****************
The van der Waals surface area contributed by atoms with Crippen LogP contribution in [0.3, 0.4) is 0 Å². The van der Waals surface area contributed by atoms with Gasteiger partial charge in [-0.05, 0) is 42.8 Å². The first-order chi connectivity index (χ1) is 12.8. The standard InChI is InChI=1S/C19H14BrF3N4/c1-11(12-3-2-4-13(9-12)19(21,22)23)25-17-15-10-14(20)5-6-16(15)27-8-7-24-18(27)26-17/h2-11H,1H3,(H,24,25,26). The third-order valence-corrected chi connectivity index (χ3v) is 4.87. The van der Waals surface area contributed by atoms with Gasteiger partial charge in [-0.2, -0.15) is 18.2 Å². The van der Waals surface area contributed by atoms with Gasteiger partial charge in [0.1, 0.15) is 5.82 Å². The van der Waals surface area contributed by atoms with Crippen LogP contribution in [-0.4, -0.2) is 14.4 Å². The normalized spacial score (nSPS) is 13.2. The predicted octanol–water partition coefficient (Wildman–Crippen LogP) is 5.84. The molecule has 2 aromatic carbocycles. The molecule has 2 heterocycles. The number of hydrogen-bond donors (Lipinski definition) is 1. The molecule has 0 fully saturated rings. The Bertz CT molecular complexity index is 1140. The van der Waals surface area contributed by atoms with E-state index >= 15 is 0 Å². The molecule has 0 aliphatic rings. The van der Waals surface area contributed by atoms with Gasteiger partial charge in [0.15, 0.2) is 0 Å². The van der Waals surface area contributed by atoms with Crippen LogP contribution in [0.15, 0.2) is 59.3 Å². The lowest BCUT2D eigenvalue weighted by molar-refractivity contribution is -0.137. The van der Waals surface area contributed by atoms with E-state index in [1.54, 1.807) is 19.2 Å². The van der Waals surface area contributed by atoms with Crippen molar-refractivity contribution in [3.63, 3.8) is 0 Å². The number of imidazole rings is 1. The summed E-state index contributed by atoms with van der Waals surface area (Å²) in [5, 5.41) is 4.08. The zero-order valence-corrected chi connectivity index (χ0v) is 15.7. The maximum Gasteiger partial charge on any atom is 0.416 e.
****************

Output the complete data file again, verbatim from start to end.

The van der Waals surface area contributed by atoms with Crippen LogP contribution in [0.3, 0.4) is 0 Å². The van der Waals surface area contributed by atoms with Gasteiger partial charge in [-0.05, 0) is 42.8 Å². The first-order chi connectivity index (χ1) is 12.8. The standard InChI is InChI=1S/C19H14BrF3N4/c1-11(12-3-2-4-13(9-12)19(21,22)23)25-17-15-10-14(20)5-6-16(15)27-8-7-24-18(27)26-17/h2-11H,1H3,(H,24,25,26). The third-order valence-corrected chi connectivity index (χ3v) is 4.87. The van der Waals surface area contributed by atoms with Gasteiger partial charge in [-0.2, -0.15) is 18.2 Å². The van der Waals surface area contributed by atoms with Gasteiger partial charge in [0.1, 0.15) is 5.82 Å². The van der Waals surface area contributed by atoms with Crippen LogP contribution in [-0.4, -0.2) is 14.4 Å². The normalized spacial score (nSPS) is 13.2. The predicted octanol–water partition coefficient (Wildman–Crippen LogP) is 5.84. The molecule has 2 aromatic carbocycles. The molecule has 2 heterocycles. The number of hydrogen-bond donors (Lipinski definition) is 1. The molecule has 0 fully saturated rings. The Bertz CT molecular complexity index is 1140. The van der Waals surface area contributed by atoms with E-state index >= 15 is 0 Å². The molecule has 0 aliphatic rings. The van der Waals surface area contributed by atoms with Gasteiger partial charge in [0.15, 0.2) is 0 Å². The van der Waals surface area contributed by atoms with Crippen LogP contribution in [0.15, 0.2) is 59.3 Å². The lowest BCUT2D eigenvalue weighted by molar-refractivity contribution is -0.137. The van der Waals surface area contributed by atoms with E-state index in [1.54, 1.807) is 19.2 Å². The van der Waals surface area contributed by atoms with Crippen molar-refractivity contribution in [3.63, 3.8) is 0 Å². The number of imidazole rings is 1. The summed E-state index contributed by atoms with van der Waals surface area (Å²) in [5, 5.41) is 4.08. The zero-order valence-corrected chi connectivity index (χ0v) is 15.7. The maximum Gasteiger partial charge on any atom is 0.416 e.